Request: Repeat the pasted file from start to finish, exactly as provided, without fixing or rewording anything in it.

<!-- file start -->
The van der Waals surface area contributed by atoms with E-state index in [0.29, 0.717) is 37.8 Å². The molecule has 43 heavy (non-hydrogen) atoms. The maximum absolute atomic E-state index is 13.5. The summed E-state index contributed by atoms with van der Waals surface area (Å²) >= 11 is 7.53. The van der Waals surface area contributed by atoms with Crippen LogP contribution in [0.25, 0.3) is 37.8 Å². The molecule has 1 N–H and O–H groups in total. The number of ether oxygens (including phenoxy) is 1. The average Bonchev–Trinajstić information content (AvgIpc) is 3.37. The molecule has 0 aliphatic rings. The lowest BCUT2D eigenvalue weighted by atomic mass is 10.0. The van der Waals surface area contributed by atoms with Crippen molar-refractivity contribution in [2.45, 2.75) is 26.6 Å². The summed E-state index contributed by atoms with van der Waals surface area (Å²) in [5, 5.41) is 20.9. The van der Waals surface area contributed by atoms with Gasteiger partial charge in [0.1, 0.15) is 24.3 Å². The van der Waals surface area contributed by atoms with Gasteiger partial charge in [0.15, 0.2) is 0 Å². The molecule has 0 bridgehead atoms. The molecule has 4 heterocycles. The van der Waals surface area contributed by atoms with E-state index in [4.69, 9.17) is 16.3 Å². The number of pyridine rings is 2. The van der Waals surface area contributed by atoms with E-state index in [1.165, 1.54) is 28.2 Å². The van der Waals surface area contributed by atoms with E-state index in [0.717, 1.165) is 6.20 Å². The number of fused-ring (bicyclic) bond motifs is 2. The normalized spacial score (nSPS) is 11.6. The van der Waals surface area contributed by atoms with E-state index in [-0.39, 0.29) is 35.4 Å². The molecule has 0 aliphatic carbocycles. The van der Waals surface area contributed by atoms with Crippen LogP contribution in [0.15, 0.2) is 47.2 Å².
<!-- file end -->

The van der Waals surface area contributed by atoms with E-state index in [0.29, 0.717) is 37.8 Å². The molecule has 43 heavy (non-hydrogen) atoms. The maximum absolute atomic E-state index is 13.5. The summed E-state index contributed by atoms with van der Waals surface area (Å²) >= 11 is 7.53. The van der Waals surface area contributed by atoms with Crippen LogP contribution in [0.25, 0.3) is 37.8 Å². The molecule has 1 N–H and O–H groups in total. The number of ether oxygens (including phenoxy) is 1. The average Bonchev–Trinajstić information content (AvgIpc) is 3.37. The molecule has 0 aliphatic rings. The lowest BCUT2D eigenvalue weighted by atomic mass is 10.0. The van der Waals surface area contributed by atoms with Crippen molar-refractivity contribution in [2.45, 2.75) is 26.6 Å². The summed E-state index contributed by atoms with van der Waals surface area (Å²) in [5, 5.41) is 20.9. The van der Waals surface area contributed by atoms with Gasteiger partial charge in [0.1, 0.15) is 24.3 Å². The van der Waals surface area contributed by atoms with Gasteiger partial charge in [0.15, 0.2) is 0 Å². The molecule has 0 bridgehead atoms. The molecule has 4 heterocycles. The van der Waals surface area contributed by atoms with E-state index in [4.69, 9.17) is 16.3 Å². The number of pyridine rings is 2. The van der Waals surface area contributed by atoms with E-state index in [1.165, 1.54) is 28.2 Å². The van der Waals surface area contributed by atoms with E-state index in [0.717, 1.165) is 6.20 Å². The number of fused-ring (bicyclic) bond motifs is 2. The normalized spacial score (nSPS) is 11.6. The van der Waals surface area contributed by atoms with E-state index in [-0.39, 0.29) is 35.4 Å². The molecule has 0 aliphatic carbocycles. The van der Waals surface area contributed by atoms with Crippen LogP contribution in [0.15, 0.2) is 47.2 Å².